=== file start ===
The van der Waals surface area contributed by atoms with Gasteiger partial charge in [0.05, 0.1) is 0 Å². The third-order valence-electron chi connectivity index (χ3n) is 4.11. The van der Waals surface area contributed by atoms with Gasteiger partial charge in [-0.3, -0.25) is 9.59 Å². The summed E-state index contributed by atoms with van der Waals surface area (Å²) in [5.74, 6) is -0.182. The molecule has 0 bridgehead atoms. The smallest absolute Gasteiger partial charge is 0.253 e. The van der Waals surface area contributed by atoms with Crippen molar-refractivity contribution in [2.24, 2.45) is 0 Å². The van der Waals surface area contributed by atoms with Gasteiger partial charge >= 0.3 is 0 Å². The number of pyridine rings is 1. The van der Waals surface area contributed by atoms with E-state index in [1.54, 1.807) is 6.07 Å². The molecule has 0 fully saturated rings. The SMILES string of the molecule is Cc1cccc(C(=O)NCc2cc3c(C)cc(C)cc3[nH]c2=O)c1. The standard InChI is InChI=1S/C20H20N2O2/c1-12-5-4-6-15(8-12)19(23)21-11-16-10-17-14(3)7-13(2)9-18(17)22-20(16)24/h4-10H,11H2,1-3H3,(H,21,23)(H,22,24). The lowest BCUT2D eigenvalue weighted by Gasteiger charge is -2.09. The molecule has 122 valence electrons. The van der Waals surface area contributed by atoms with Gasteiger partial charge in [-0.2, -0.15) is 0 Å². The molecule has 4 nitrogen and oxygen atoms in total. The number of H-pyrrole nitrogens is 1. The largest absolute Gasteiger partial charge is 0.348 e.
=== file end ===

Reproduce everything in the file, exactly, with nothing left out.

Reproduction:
The van der Waals surface area contributed by atoms with Gasteiger partial charge in [0.05, 0.1) is 0 Å². The third-order valence-electron chi connectivity index (χ3n) is 4.11. The van der Waals surface area contributed by atoms with Gasteiger partial charge in [-0.3, -0.25) is 9.59 Å². The summed E-state index contributed by atoms with van der Waals surface area (Å²) in [5.74, 6) is -0.182. The molecule has 0 bridgehead atoms. The smallest absolute Gasteiger partial charge is 0.253 e. The van der Waals surface area contributed by atoms with Crippen molar-refractivity contribution in [2.24, 2.45) is 0 Å². The van der Waals surface area contributed by atoms with Gasteiger partial charge >= 0.3 is 0 Å². The number of pyridine rings is 1. The van der Waals surface area contributed by atoms with E-state index in [1.54, 1.807) is 6.07 Å². The molecule has 0 fully saturated rings. The SMILES string of the molecule is Cc1cccc(C(=O)NCc2cc3c(C)cc(C)cc3[nH]c2=O)c1. The standard InChI is InChI=1S/C20H20N2O2/c1-12-5-4-6-15(8-12)19(23)21-11-16-10-17-14(3)7-13(2)9-18(17)22-20(16)24/h4-10H,11H2,1-3H3,(H,21,23)(H,22,24). The lowest BCUT2D eigenvalue weighted by Gasteiger charge is -2.09. The molecule has 122 valence electrons. The van der Waals surface area contributed by atoms with Gasteiger partial charge in [-0.2, -0.15) is 0 Å². The molecule has 4 nitrogen and oxygen atoms in total. The number of H-pyrrole nitrogens is 1. The largest absolute Gasteiger partial charge is 0.348 e.